Purchase Recommendation

Howdy gang,

I was thinking recently about how much fun I’ve had with my Yo-yo Jam Classic, and how much value I’ve gotten out of a $10 investment.

I was also thinking that some of the tricks I like to do might go better on a metal yo-yo rather than a plastic one.

So I’m thinking of getting a metal yo-yo. I don’t want to spend a ton of money, but I want something that I’m going to be able to use for a long time before I outgrow it.

I definitely want it to be capable of both responsive and non-responsive play, and I’m honestly kind of partial to the O-ring system, because it’s easy and lasts a long time.

I was hoping some of you might have a good “first metal yo-yo” recommendation for me that might suit my needs.

If it helps I’d like to share my skill level with you, the best tricks I can do so far (and by that I mean pull them off consistently and easily, on demand) are Brain Twister, Barrel Rolls, and Split the Atom.

Any recommendations?

My first recommendation is always the Benchmark H. Slow, stable, and excellent for learning tricks. I just rediscovered how much I love it and have been throwing it a lot lately. Side effects are great and the ability to compare between the different shapes really helps you figure out what it is you like and dislike. If $60 is too much check out a Shutter. I still use my Classic. Gotta love the Classic.

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The Benchmark H looks like it’s almost exactly the same as my current Classic, except metal. That’s pretty darn close to what I have, and that’s what I was after. Great recommendation.

I do have a question about “side effects” for this yo-yo though. It says you can adjust the weight distribution by switching out the axles. Does the yo-yo come with the different axles or do I need to order those separately?

Also, how long do the flow pads last?

Those are side effects. As you can see they come in all different shapes and sizes. The yoyo has a stock pair installed but all others must be purchases separately. The different shapes and materials the side effects are made of change the weight of the yoyo as well. The best part is that if you ever strip the yoyo you can just replace the side effects and keep going. As for the response system it just depends on how grippy you want your response. I’ve used yoyos for years without replacing but with regular play I’d say a couple months until you decide it’s not grippy enough anymore. Now any yoyo can be made responsive by adding lube to the bearing. This of course diminishes the sleep time of the yoyo depending on how much lube was added but it is possible. Going back to unresponsive of course requires you to clean the bearing.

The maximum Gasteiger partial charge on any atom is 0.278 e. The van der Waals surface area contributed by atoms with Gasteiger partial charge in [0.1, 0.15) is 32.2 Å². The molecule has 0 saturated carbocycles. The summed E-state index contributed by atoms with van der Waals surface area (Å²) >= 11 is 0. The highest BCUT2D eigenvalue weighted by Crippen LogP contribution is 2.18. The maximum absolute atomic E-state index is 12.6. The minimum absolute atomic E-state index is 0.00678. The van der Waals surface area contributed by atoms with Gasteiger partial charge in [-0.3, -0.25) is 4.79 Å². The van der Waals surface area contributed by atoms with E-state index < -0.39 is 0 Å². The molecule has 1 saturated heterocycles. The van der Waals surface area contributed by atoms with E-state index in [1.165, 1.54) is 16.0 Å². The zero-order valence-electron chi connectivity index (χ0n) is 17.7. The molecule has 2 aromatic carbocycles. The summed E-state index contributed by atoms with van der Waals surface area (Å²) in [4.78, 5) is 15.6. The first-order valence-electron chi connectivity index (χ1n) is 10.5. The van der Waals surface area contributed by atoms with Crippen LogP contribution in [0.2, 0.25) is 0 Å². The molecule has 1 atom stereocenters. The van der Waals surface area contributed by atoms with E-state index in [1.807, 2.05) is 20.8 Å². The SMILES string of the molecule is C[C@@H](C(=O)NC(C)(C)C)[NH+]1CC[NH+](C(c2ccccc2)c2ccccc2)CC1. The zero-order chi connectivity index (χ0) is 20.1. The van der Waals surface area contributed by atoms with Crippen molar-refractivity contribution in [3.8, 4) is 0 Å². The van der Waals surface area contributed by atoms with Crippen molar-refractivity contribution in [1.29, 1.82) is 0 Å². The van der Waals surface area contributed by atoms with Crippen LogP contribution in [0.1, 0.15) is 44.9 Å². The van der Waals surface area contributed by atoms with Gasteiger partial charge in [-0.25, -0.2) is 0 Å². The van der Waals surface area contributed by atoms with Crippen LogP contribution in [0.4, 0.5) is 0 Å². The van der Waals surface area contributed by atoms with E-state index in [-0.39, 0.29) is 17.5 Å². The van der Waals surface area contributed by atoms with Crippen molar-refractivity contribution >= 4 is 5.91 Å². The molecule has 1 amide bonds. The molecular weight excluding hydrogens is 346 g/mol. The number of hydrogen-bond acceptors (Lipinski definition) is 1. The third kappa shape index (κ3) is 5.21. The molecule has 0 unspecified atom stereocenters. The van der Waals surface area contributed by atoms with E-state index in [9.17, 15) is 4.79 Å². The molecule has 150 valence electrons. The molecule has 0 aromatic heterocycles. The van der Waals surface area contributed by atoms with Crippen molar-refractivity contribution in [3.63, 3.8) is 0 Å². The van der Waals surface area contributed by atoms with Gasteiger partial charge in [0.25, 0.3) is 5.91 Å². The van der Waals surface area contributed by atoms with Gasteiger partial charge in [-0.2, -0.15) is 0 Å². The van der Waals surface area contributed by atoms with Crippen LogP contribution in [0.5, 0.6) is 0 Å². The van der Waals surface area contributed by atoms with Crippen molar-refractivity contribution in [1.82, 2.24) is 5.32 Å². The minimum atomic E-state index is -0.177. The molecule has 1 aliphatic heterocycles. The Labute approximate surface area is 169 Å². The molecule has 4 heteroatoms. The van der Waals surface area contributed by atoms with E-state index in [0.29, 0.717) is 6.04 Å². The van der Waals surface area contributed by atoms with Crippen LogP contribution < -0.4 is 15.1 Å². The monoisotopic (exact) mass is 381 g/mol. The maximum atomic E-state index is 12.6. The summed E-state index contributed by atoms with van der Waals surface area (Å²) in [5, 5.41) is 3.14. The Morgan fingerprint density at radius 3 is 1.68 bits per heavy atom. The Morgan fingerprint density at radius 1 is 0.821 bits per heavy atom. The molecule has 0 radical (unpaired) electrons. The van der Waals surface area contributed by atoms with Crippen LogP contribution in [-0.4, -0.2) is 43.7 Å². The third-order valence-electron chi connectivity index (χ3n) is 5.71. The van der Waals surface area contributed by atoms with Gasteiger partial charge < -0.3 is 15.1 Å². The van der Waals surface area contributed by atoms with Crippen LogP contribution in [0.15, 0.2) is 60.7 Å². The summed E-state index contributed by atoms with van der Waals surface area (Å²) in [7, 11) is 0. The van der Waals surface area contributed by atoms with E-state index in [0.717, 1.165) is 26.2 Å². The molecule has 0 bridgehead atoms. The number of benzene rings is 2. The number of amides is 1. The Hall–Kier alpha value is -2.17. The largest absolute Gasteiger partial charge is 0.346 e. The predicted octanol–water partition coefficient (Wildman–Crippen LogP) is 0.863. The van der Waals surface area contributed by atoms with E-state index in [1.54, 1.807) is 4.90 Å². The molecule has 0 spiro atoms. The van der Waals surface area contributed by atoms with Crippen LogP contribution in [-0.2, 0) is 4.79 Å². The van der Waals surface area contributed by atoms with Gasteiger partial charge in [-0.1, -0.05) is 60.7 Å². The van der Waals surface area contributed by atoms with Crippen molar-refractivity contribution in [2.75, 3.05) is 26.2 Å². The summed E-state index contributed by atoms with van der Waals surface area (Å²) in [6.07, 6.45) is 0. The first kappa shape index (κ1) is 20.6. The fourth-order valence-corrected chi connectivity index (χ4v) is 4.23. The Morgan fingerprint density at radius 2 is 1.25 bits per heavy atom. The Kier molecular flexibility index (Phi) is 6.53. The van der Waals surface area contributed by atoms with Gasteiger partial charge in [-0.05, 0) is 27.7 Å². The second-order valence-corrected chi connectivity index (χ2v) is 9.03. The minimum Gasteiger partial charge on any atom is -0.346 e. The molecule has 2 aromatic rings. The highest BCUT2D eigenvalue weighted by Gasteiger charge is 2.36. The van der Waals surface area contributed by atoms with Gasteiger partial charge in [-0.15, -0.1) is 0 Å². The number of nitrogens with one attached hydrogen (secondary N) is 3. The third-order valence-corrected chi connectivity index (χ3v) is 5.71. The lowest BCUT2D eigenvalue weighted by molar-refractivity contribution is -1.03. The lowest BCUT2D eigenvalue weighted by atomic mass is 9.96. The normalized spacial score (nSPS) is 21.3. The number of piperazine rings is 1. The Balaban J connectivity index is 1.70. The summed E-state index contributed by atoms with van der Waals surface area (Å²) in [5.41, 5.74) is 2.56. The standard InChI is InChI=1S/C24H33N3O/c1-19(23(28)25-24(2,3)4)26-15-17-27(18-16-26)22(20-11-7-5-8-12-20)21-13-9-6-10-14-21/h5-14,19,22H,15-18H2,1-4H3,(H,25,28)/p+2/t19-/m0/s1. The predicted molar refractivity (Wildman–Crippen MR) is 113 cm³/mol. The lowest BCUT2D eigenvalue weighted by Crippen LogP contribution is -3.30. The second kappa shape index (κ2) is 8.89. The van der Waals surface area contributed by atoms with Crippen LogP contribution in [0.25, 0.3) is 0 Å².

or a 2014 benchmark V i got a V shape when i got my first metal it should be good for you. also yoyofficer has some great budget metals if your interested!

I have some questions about the shapes.

Bear in mind that my experience with yo-yos is limited to a Duncan Imperial, a Duncan Speed Beetle, and a Yoyojam Classic.

I really like the Benchmarks. They don’t have any weird designs painted on them, and there’s not even a name or branding embedded into the yo-yo to detract from it. It seems simple and sleek, like it’s built to do one thing and do it well - be a yo-yo. I’m also kind of interested in the idea of side effects, but I’m not sure if this is something that’s just kind of a fun little gimmick right now, or if it’s actually important to the play of the yo-yo.

Do the side effects really matter that much? I’d think not. I mean I’m sure they affect the way any individual yo-yo plays, but I think most of any yo-yo’s performance is the thrower getting used to that particular yo-yo. Correct me if I’m wrong there.

I’m also not in love with buying a bunch of little parts I have to carry everywhere to do different side effects, and I don’t want to be having to switch them out very often to do different tricks.

I also noticed that most of the Intermediate to Advanced yo-yos don’t really use side effects very often, so I’m left wondering how much they are actually needed, as opposed to just offering a way to make your current yo-yo feel a little different than it used to.